This week, LJ/School Library Journal staffers are in a family way, reading about acting dynasties, hand puppets, losing a sibling, strained marriages, even a family curse.
Mahnaz Dar, Associate Editor, Reviews, SLJ
I’m still making my way through The Redgraves: A Family Epic by Donald Spoto (Crown Archetype). Though this is certainly an unconventional family (Michael Redgrave’s male lovers were an accepted part of family life, and his wife, actress Rachel Kempson, had a longtime paramour, actor and director Glen Byam Shaw), it’s also an insanely talented one, and one that’s difficult to write about without an enormous amount of name-dropping. Vanessa Redgrave has just given birth to daughters Natasha and Joely—though her husband, director Tony Richardson, is currently pursuing Jules et Jim actress Jeanne Moreau. Yowzer!
Liz French, Associate Editor, Reviews, LJ
It’s very crowded on my reading table (and Kindle) these days; many in-progress reads scattered hither and yon, including Teenage by Jon Savage (Penguin) and a juicy nonfic about Hollywood’s ultimate no-tell hotel, the Chateau Marmont (more on that next week). Right now, I’m concentrating on finishing up Popular: A Memoir; Vintage Wisdom for a Modern Geek by Maya Van Wagenen (Dutton). I mentioned the book a few weeks ago—I’m reviewing it for SLJ. The middle-school-age author applied the “wisdom” of an 1950s teen etiquette book to her 21st-century life. She seems very perceptive and sweet and she writes about her family in such a way that you want to meet them all.
Here’s an excerpt from Van Wagenen’s chapter about her history of making new friends in school:
When I started preschool at four years old, I had no friends. In fact, my closest companion was my mother’s hand puppet called “Meep-Meep.” It wasn’t even an actual puppet, it was just Mom’s fingers opening and closing like a mouth. But her hand became so cramped that she enlisted Dad to put an end to it.
“Where’s Meep-Meep, Daddy?” I asked.
“Meep-Meep went to live with her sister, Maude. She’s not coming back. Don’t look for her.”
Kathy Ishizuka, Executive Editor, SLJ
I’ve been toting around Matt Rasmussen’s slim volume, Black Aperture (Louisiana State Univ.), revisiting these poems. It’s a collection based on a single event, the suicide of the poet’s brother. Rasmussen’s loss is far distant in time—decades, a reader can guess, since the young man shot himself. But the immediacy of the event for the living is felt in detailed observances that are excruciating and beautiful, and both real and imagined.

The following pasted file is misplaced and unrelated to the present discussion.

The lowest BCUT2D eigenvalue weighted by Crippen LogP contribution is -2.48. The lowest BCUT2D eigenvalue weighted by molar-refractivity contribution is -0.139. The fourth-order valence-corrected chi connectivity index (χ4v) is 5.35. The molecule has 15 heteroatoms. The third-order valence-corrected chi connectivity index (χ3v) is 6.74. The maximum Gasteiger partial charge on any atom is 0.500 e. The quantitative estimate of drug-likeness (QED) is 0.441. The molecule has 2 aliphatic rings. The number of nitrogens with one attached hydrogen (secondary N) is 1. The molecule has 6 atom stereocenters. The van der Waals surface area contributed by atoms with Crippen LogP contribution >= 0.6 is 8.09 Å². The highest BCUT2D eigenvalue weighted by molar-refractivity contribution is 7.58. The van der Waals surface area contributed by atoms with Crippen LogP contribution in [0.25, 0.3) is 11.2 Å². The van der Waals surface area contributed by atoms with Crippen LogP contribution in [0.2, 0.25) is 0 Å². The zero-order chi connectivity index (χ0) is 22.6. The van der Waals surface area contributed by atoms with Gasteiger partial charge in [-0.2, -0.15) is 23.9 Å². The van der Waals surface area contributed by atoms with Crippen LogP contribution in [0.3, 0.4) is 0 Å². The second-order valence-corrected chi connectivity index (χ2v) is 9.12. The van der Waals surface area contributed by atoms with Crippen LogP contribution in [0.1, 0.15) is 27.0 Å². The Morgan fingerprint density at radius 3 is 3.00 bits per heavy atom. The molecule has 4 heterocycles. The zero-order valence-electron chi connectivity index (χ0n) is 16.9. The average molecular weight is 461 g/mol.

The subject and treatment resonate with me, given the loss of my own brother though in different circumstances—absent the violence, but no less sudden and troubling, and also many years ago. Shifting the perspective of time, most purposefully in the poem “Reverse Suicide,” Rasmussen conveys the alternate reality of the grief experience, the fantastic reimagining of the unimaginable, the gloom that arises unexpectedly. But in a gifted artist’s hands, the work transcends mere elegy and beauty resounds.
Stephanie Klose, Media Editor, LJ
I’ve been a fan of Molly Wizenberg’s writing for years—her blog, Orangette; her first book, A Homemade Life (S. & S.); and whenever she’d turn up between the pages of a magazine I was reading. So I was delighted to learn that she had a new book coming out this spring. Delancey: A Man, a Woman, a Restaurant, a Marriage (S. & S.) is about the restaurant (also named Delancey) her husband opened soon after they were married, how it all came together, and her feelings along the way (SPOILER ALERT: they were not always positive).
How can you resist a crime novel that includes mysterious cults, cocaine-addicted young women, and a high body count? Dashiell Hammett’s The Dain Curse makes absolutely no sense, but I’m loving the insanity. It’s as if Hammett wrote it in a drug-induced haze, or a drunken stupor. The book was published in 1928 (Grosset & Dunlap), and it’s good to see the Golden State hasn’t changed much:
They brought their cult to California because everybody does, and picked San Francisco because it held less competition than Los Angeles…They didn’t want a mob of converts: they wanted them few but wealthy.